Saturday, January 12, 2008

Fallacies about cross-media

Yesterday I talked about the inaugural speech and the book of Harry van Vliet on cross-media. The book bears the title Indola of the Crossmedia, a nice mysterious title. Van Vliet poses the thesis that the cross-media domain is dominated by casuistry and the drive for success stories for idols, but sweep reflection and (historical) analysis under the carpet of turbulence as too academic and too difficult. This thesis is like music to my ears. Looking around in the literature and educational institutes, in what context cross-media is used and especially misused, it is clear to me, that the term is often used superficially. Don’t shoot on moving targets, is usually the advice.

It was Francis Bacon who wrote in 1620 about indola: assumptions, fallacies, prejudices, fables and deviations, which have been incorporated in our thinking. These idols are blocking our scientific thinking. Van Vliet offers some examples, which are quite common. Whenever there is talk about the ICT habits of teens, fathers and mothers start the famous sentence: ”when I look at my children …” and start praising the multitasking capabilities of their kids. To Harry van Vliet this is just a lack of concentration. (and IMHO laziness of the parents to get familiar with the new toys like Facebook, Second Life).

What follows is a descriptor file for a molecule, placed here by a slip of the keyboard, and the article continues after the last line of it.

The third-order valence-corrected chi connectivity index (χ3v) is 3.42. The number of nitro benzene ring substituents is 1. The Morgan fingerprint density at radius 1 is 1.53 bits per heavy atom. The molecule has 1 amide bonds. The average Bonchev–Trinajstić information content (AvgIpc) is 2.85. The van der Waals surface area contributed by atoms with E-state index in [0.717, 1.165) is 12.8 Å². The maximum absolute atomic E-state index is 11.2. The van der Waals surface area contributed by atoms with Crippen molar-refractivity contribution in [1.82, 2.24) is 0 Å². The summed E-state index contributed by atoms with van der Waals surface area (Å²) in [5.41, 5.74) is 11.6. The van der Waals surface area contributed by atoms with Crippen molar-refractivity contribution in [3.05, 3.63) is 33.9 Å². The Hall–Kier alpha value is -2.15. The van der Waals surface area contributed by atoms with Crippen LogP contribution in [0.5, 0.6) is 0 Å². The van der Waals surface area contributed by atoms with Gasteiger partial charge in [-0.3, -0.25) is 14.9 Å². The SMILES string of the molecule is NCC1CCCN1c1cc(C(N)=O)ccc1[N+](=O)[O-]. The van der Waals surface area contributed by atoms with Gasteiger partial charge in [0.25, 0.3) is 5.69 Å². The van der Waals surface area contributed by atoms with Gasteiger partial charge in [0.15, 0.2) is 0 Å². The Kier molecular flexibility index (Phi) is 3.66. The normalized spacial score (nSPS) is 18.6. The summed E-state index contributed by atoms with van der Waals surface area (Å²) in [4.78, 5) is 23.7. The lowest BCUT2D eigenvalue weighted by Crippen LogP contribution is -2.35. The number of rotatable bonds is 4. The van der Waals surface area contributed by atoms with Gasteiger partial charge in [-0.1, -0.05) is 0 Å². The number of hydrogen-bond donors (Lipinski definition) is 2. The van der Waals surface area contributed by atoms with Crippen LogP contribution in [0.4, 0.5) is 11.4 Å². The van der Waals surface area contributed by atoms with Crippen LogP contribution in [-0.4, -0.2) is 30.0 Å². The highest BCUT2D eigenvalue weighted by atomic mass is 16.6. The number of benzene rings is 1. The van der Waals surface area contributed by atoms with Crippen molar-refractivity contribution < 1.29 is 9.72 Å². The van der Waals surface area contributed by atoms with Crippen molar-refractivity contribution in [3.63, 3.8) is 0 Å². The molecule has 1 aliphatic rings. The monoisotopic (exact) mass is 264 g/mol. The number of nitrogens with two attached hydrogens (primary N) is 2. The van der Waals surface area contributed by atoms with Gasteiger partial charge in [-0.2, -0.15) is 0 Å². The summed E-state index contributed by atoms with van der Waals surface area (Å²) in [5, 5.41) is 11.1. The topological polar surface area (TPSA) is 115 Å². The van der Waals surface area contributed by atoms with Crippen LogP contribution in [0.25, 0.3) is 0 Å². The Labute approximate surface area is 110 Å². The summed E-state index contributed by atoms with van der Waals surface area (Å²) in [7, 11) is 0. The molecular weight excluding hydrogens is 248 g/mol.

A list of indola of cross-media are:
- cross-media is all about distribution;
- cross-media is only about economic vales;
- cross-media is a vague concept;
- there is a media revolution going on;
- consumers are active, know what they want and act accordingly;
- cross-media will pass in time;
- the new generation is cross-media gifted;
- cross-media is not dangerous;
- Web 2.0 is big business.

Van Vliet makes clear that he wants to research cross-media not by creating a horizon, but by taking steps from the position, where we are, into the direction of the horizon with passion and precision.

Blog Posting Number: 975


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